- Iran opposes the sanctions, it sticks to its guns. As I mentioned earlier, the country is no stranger to them. In the past, these were sanctions by the UN Security Council, the European Union and the United States. Now there are only American ones left. By the way, India claims to be willing to resume the purchase of Iranian oil. The same thing goes for China. And the reality is that, despite the sanctions, Iranian tankers carry about 900 thousand barrels of oil daily through the Strait of Hormuz. So the words are one thing, but in practice the situation is quite different. I think Iran has many other potential buyers, whether among its neighbors or outside the region. For instance, it is possible to develop trade relations with Russia in this area. This is very important now. Anyway, Tehran keeps selling oil, although to a lesser extent than desired, while the impact of sanctions is very limited. The Iranian stock market is stable, the situation remains under control. And in general, the developments are stable when a country is able to provide itself with food, medicines and fuel. These are the three important factors of any country's economy. Iran does have all of this.

- Iran suspended the fulfillment of some paragraphs of the nuclear deal and gave Russia, China and Europe 60 days to compensate for the losses from US sanctions. Does Tehran intend to withdraw from the agreement at the end of this period?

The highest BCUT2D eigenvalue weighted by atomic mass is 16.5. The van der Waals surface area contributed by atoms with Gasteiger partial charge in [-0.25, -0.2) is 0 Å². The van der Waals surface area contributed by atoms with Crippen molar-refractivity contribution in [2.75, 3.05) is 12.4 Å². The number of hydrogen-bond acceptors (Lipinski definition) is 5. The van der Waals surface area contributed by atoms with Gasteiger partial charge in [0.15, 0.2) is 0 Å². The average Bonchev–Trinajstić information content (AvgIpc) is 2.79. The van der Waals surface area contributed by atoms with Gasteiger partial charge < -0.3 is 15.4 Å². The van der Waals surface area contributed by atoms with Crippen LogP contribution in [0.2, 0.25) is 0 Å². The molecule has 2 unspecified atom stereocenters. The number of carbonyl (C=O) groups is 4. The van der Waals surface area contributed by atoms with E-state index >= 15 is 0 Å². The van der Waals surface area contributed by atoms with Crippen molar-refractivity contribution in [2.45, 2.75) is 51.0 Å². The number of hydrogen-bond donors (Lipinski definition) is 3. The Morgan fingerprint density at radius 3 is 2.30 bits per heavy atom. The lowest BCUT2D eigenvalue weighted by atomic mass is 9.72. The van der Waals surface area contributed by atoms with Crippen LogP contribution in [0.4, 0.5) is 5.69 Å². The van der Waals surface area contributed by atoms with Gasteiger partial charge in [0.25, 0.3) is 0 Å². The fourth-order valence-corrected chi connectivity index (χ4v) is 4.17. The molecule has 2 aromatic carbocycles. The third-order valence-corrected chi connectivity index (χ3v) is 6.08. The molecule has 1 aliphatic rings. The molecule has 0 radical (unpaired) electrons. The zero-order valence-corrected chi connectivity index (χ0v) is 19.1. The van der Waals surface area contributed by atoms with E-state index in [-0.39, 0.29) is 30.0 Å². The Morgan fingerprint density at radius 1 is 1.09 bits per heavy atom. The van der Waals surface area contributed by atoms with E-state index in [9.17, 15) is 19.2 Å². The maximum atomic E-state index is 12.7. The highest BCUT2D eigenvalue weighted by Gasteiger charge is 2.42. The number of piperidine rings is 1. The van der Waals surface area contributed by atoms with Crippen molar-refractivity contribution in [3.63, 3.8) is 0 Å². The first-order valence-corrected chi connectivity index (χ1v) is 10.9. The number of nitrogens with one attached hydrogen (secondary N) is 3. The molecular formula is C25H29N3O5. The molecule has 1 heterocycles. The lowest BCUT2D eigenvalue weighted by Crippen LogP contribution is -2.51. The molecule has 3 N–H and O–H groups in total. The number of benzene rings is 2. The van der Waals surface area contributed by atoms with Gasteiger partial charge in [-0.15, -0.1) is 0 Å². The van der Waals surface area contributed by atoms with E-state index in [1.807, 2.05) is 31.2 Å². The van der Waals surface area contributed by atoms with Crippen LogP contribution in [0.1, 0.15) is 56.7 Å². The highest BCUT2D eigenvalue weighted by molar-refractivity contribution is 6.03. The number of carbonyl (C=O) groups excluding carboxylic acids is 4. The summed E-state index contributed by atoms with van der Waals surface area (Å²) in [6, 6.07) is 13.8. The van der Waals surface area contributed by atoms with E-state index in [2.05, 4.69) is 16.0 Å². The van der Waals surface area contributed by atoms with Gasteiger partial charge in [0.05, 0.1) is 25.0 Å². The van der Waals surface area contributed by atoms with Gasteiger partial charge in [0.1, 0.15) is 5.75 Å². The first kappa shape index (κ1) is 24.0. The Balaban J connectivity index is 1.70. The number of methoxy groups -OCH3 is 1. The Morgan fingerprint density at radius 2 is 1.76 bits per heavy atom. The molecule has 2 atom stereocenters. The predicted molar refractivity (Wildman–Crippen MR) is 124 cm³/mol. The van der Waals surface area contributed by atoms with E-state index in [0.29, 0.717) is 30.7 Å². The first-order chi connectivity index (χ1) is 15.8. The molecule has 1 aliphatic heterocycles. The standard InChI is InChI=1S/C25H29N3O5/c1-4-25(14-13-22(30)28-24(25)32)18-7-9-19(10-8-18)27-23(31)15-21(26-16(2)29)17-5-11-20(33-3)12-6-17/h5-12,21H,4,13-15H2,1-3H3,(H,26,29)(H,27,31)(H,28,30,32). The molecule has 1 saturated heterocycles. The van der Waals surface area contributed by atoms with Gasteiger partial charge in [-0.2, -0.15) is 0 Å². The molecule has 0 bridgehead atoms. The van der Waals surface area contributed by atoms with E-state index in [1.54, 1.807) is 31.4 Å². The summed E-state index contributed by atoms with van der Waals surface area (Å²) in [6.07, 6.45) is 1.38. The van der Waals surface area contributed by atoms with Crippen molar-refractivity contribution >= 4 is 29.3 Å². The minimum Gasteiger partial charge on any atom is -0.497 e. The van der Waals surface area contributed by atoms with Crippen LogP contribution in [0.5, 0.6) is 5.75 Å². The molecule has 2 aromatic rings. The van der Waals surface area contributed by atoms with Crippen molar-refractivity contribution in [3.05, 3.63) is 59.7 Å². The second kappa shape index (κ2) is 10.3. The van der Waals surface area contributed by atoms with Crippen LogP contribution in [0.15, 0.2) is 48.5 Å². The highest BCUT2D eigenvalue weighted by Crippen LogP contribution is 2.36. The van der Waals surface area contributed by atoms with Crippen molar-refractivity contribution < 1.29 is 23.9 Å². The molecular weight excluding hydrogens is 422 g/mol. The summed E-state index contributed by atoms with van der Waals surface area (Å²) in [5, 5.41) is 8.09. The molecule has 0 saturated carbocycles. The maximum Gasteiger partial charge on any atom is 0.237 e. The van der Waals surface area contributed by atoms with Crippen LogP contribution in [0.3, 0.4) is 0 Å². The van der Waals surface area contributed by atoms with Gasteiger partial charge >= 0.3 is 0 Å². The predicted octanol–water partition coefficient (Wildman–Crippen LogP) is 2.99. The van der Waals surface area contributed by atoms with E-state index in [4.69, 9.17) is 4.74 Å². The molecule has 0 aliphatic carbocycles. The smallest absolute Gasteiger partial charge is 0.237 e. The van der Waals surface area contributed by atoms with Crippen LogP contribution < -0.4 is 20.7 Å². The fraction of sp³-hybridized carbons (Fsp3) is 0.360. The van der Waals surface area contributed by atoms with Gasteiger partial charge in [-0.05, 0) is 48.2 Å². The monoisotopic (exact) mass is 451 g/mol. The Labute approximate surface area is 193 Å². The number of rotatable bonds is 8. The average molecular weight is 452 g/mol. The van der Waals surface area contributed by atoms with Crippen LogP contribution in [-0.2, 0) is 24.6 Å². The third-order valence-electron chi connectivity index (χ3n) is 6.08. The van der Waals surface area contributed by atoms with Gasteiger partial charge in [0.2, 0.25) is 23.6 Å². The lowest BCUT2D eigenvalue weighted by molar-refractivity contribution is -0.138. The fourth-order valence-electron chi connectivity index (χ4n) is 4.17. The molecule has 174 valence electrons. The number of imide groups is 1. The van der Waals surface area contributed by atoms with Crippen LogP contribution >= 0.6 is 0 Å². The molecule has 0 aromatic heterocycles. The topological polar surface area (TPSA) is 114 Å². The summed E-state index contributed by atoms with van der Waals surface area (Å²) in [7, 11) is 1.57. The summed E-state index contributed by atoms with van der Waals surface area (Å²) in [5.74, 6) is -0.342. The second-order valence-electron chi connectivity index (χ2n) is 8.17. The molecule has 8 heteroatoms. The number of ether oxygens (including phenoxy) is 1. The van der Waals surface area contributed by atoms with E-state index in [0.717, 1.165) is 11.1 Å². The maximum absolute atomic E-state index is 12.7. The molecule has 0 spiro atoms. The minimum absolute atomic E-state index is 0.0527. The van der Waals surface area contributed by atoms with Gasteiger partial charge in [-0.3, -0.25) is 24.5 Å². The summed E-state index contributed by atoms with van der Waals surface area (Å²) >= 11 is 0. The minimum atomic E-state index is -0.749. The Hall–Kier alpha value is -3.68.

- Iran will not completely withdraw from the nuclear agreement. But the fulfillment of some of its paragraphs will be suspended, as announced by Germany, Britain and France. We can expect that in 60 days another escalation of the situation will happen, if these countries fail to meet Iran's requirements. In any case, it is premature to reflect on what will happen upon the expiry of this term. An important point is that Iran will no longer sit silent while others evade their commitments. After all, any nuclear agreement is based on benefits for all its parties. For this reason, the situation when all the others benefit and Iran is the only one to lose its profit, is unacceptable. I mean, either everybody wins or everybody loses. There is no middle ground here.

- How do you assess the Russian stance on the events involving Iran?

- The Russian stance remains acceptable, although perhaps not as expected. Moscow is now trying to maintain strategic relations with Iran without undermining its interests in Europe. To be honest, the public opinion in Iran is not on Russia's side, especially as regards other countries' attempts to impose an economic blockade against the Islamic Republic. But officials in Iran treat Russia's policy with understanding and realize that it can play an important role when the going gets rough. I can say that trade cooperation between our countries is preserved. But major companies have left Iran. However, the present-day situation is better than before the nuclear program agreement has been signed. After all, back at that time Russia and China approved the imposition of sanctions against Iran, along with other members of the UN Security Council. And now they are establishing cooperation with Tehran, albeit not to the extent we would like to.